Arkansas showed up Wednesday in the kind of top 5 nobody in college sports wants to be associated with.
According to a joint investigation by Sports Illustrated and CBS, Arkansas' football team had 18 players with criminal records last season, tying the Hogs for second among the teams in Sports Illustrated's preseason Top 25.
The report said Pittsburgh had 22 players with criminal records, followed by Arkansas and Iowa each with 18.
Calling the report misleading, Arkansas athletic director Jeff Long promptly issued a statement and said it was unfair to paint every violation of the law with a broad brush.
For instance, Long said seven of the 18 violations involving Arkansas players were traffic violations that did not involve alcohol or any other illegal substances. Three additional violations did involve driving a vehicle under the influence of alcohol. Five involved illegal use or possession of alcohol. Two involved marijuana possession, and one involved shoplifting.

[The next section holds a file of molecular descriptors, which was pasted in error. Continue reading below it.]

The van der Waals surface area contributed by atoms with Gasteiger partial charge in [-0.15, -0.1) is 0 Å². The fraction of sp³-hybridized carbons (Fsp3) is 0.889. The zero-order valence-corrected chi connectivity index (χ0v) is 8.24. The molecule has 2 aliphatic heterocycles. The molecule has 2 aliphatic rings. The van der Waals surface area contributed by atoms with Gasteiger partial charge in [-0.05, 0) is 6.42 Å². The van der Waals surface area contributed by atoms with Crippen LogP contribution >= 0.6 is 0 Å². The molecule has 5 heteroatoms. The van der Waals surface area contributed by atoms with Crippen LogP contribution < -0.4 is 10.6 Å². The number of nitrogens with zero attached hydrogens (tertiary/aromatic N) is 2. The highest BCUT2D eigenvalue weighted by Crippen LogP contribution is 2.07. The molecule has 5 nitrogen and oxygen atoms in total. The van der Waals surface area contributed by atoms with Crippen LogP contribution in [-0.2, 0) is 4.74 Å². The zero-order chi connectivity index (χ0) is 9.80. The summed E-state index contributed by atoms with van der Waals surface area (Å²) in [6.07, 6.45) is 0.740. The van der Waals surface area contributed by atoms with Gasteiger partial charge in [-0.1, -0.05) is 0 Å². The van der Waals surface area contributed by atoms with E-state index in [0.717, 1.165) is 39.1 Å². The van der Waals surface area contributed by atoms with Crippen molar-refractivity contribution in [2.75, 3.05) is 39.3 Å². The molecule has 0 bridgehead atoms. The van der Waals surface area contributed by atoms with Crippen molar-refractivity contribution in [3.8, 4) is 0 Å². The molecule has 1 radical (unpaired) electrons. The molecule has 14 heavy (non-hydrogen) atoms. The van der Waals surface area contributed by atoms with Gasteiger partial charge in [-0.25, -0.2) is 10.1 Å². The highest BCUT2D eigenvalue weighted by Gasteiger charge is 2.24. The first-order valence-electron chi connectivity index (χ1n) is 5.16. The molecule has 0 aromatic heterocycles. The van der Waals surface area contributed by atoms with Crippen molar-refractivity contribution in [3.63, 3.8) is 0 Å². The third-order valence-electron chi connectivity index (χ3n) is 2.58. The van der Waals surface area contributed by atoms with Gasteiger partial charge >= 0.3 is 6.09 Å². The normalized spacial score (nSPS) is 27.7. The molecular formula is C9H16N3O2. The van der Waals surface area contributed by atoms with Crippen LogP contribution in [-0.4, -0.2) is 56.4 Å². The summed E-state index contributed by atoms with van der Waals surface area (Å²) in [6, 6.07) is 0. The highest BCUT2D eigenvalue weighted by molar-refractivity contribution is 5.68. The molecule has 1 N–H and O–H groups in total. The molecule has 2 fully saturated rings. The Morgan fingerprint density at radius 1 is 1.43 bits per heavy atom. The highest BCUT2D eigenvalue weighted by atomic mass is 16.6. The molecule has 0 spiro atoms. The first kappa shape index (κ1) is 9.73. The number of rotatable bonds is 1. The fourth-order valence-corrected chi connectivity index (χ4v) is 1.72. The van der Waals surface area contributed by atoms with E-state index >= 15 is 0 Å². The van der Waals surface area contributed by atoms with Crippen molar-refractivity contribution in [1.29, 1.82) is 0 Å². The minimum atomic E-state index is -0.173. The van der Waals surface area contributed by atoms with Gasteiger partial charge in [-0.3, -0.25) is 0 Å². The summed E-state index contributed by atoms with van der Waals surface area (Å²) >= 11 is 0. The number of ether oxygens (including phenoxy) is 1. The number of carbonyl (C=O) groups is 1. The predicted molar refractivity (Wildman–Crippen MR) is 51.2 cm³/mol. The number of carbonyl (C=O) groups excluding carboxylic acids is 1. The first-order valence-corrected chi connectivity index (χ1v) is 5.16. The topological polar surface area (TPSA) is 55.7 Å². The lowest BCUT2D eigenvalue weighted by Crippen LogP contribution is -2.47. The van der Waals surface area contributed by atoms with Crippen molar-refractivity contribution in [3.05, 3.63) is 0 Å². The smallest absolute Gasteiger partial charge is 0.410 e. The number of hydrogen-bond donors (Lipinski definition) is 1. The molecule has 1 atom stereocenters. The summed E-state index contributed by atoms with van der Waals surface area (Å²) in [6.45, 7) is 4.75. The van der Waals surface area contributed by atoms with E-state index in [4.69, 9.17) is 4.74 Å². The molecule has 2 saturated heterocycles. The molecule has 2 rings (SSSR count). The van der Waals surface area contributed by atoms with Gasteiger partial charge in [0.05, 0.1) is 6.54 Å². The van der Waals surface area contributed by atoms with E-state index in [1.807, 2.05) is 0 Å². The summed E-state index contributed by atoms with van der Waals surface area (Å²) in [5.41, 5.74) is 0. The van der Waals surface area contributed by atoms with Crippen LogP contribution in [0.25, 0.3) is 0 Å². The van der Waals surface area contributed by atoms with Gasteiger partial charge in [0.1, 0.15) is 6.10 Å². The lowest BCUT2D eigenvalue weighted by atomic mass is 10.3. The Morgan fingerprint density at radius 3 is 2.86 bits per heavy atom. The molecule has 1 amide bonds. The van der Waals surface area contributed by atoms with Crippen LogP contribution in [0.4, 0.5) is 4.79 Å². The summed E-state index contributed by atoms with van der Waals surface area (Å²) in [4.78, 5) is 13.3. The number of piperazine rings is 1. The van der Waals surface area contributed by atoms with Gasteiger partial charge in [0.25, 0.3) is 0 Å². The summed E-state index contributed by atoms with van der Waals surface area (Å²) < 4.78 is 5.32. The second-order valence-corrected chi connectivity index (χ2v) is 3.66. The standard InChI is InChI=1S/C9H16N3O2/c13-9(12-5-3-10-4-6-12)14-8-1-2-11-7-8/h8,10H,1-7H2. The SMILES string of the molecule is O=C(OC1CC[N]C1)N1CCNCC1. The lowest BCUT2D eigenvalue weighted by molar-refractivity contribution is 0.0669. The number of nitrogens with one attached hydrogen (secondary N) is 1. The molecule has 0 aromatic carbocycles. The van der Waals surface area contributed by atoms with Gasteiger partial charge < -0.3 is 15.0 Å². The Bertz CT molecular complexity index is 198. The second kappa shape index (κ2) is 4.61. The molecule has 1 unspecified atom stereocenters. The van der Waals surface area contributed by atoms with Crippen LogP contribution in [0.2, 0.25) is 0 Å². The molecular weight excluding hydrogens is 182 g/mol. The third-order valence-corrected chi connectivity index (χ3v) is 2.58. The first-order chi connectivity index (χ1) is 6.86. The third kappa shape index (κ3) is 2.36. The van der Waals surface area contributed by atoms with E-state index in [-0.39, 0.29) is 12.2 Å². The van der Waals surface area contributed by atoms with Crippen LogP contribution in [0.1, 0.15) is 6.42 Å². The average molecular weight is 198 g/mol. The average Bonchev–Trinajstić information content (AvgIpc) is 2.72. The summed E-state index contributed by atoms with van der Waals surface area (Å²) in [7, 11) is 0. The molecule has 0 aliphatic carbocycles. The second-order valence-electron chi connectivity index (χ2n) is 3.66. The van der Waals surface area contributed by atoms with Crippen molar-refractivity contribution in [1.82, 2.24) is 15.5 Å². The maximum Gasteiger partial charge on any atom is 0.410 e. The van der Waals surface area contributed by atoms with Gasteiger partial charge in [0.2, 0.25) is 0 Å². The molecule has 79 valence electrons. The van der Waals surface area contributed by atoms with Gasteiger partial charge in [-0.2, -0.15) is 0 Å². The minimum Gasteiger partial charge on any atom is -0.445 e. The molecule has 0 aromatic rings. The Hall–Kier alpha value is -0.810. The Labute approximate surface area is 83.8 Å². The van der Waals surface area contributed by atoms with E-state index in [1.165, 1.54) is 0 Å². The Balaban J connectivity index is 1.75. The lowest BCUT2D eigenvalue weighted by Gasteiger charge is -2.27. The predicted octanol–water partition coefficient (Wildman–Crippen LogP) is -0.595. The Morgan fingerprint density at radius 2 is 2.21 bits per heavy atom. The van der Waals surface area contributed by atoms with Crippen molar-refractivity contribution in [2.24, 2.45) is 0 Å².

"It is worth noting that none of these violations involved any acts of violence," Long said. "Unfortunately, the article placed our students in a misleading context, one which failed to distinguish the nature and severity of violations from those featured in the story.
"To reiterate, the University of Arkansas' athletic program works hard to educate our student-athletes on matters of personal responsibility. We have high expectations of those who want to compete under the Razorback name. We will continue to stress those expectations and will continue to hold accountable those who fail to uphold our standards."
In the report, it was noted that 8.1 percent of the scholarship football players on the preseason Top 25 teams last season had been in trouble with the law.
I wonder how that compares to the percentage of fraternity members on campus who've been in some type of trouble with the law, or the marching band ... or even the faculty and staff at that particular school.